Case Study: European Geostationary Navigation Overlay System

This case study describes the European Geostationary Navigation Overlay System (EGNOS) as well as the development by Logica of one of the most critical elements of EGNOS, the Integrity Processing Facility (IPF). It also explains the selection and deployment of Wind River’s VxWorks real-time operating system (RTOS) for the safety-critical EGNOS IPF to fulfil Logica’s design challenges. By Paul Parkinson, Senior Systems Architect, Aerospace and Defence, Wind River.


The U.S. GPS and Russian Global Orbiting Navigation Satellite System (GLONASS) provide positional accuracy of around 20 metres, which has enabled them to be used for a wide range of military and civil navigation purposes. However, this degree of accuracy is not suitable for safety-critical applications such as aircraft in-flight navigation and landing approach, or even ships navigating through narrow channels.

As the skies, shipping lanes, and even rail networks become increasingly crowded, high-precision satellite navigation systems are required to increase the capacity of these networks whilst maintaining safety, enabling efficient routing, minimising energy consumption, and reducing carbon footprint.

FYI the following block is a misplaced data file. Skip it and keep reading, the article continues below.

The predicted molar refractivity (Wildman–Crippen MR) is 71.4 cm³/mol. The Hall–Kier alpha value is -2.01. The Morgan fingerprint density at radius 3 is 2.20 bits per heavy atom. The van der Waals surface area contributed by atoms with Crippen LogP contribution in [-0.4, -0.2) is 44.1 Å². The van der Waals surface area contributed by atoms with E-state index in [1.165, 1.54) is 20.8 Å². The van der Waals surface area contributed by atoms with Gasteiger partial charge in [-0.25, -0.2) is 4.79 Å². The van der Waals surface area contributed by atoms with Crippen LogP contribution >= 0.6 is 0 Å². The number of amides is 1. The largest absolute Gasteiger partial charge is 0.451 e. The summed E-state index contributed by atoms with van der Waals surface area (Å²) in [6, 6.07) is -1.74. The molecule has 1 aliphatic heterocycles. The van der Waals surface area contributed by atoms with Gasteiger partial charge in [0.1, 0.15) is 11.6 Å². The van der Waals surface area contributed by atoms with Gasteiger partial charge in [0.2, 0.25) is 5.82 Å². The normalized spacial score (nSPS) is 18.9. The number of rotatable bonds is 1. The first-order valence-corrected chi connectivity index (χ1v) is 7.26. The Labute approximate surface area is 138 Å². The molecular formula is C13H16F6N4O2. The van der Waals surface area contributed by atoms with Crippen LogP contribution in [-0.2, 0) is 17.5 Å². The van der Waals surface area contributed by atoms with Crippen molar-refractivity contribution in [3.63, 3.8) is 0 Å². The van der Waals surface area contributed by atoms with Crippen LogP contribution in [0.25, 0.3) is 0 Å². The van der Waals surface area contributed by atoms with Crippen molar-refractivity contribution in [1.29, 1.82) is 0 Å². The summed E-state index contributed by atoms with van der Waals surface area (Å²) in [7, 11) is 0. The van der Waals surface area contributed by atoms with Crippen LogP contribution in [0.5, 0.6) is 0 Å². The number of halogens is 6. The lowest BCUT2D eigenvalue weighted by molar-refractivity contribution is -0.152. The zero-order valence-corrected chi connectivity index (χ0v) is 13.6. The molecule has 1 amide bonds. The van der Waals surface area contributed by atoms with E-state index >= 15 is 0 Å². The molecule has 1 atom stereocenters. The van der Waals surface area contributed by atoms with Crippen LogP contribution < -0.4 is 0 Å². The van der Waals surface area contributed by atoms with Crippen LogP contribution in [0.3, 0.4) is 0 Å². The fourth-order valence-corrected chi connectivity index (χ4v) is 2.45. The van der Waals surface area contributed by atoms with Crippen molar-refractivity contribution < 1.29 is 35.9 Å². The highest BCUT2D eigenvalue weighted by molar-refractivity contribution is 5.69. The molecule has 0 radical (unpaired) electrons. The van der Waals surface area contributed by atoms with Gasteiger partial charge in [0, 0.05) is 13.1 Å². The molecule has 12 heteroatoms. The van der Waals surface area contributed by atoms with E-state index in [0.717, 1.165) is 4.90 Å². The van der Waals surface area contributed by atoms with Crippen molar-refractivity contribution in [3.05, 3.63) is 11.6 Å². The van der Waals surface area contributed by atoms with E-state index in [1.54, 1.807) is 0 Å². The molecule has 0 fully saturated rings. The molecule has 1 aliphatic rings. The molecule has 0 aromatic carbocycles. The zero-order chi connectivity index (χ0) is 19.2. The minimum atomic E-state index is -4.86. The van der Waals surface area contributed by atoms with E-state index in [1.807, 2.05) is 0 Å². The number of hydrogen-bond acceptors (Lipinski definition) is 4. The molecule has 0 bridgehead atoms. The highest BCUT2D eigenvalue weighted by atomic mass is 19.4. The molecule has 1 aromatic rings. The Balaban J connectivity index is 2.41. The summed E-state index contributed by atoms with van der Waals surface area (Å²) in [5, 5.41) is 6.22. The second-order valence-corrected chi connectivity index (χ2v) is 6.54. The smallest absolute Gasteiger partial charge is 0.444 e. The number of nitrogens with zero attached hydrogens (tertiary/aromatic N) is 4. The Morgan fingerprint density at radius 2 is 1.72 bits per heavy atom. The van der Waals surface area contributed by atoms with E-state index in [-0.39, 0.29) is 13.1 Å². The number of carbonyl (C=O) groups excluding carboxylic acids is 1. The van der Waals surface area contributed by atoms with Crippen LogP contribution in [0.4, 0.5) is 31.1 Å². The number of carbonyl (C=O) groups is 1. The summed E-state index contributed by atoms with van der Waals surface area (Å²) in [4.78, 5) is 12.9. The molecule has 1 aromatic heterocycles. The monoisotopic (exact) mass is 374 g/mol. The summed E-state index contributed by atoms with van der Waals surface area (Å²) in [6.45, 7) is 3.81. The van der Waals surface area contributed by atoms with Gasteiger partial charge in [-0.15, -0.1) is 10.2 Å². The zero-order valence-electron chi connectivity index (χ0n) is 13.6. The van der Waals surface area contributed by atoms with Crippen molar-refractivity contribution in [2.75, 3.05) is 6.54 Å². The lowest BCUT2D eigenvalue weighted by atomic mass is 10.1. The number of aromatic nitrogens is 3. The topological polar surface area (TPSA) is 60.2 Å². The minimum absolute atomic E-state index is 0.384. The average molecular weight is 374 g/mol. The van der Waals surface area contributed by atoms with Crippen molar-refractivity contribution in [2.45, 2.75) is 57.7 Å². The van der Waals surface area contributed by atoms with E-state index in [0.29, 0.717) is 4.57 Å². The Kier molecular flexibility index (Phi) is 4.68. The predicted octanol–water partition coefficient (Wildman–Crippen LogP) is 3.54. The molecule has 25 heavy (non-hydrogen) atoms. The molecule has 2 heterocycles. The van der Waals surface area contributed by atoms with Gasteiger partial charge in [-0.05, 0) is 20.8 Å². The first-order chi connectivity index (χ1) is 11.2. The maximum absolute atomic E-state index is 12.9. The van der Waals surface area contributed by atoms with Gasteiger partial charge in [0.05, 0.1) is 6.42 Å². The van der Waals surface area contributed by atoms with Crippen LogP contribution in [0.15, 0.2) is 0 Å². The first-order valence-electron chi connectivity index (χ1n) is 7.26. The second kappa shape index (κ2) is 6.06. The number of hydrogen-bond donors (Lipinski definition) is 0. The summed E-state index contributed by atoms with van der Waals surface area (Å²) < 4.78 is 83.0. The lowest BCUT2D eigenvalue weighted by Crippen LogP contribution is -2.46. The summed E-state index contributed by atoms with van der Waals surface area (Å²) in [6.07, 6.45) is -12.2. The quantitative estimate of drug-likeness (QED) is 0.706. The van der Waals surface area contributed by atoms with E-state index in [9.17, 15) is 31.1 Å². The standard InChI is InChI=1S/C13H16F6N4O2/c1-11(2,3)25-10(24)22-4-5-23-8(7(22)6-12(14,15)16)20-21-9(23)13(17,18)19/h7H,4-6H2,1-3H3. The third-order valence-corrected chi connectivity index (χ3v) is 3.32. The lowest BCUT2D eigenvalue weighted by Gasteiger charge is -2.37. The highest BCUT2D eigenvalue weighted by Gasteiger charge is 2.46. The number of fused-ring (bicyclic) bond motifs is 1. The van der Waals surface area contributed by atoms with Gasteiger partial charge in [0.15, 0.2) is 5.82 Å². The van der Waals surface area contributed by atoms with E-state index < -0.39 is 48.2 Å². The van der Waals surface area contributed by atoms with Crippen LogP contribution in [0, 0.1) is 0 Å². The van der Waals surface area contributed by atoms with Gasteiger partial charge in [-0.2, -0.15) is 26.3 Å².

The European Geostationary Navigation Overlay System (EGNOS) is designed to improve the accuracy of existing military satellite navigation systems by augmenting them to make them suitable for safety-critical applications. It has been developed in Europe as a joint project between the European Space Agency (ESA), the European Commission (EC), and Eurocontrol and implements the first stage of the global navigation satellite system (GNSS). EGNOS is a precursor to Galileo, the full global satellite navigation system under development in Europe.

Designing for High-Integrity Operation

EGNOS consists of three geostationary satellites and a network of ground stations and transmits a signal containing information on the reliability and accuracy of the positioning signals sent out by GPS and GLONASS. It allows users in Europe and beyond to determine their positions to within two metres, compared to around 20 metres for GPS and GLONASS alone.

The three satellites consist of two Inmarsat-3 satellites, one over the eastern part of the Atlantic and one over the Indian Ocean, and the ESA Artemis satellite over Africa. These send out a ranging signal similar to that transmitted by the GPS and GLONASS satellites, except that the EGNOS signal is also modulated with integrity information about the position of each GPS and GLONASS satellite, the accuracy of their on-board atomic clocks, and information about disturbances within the ionosphere which might affect the accuracy of positioning measurements.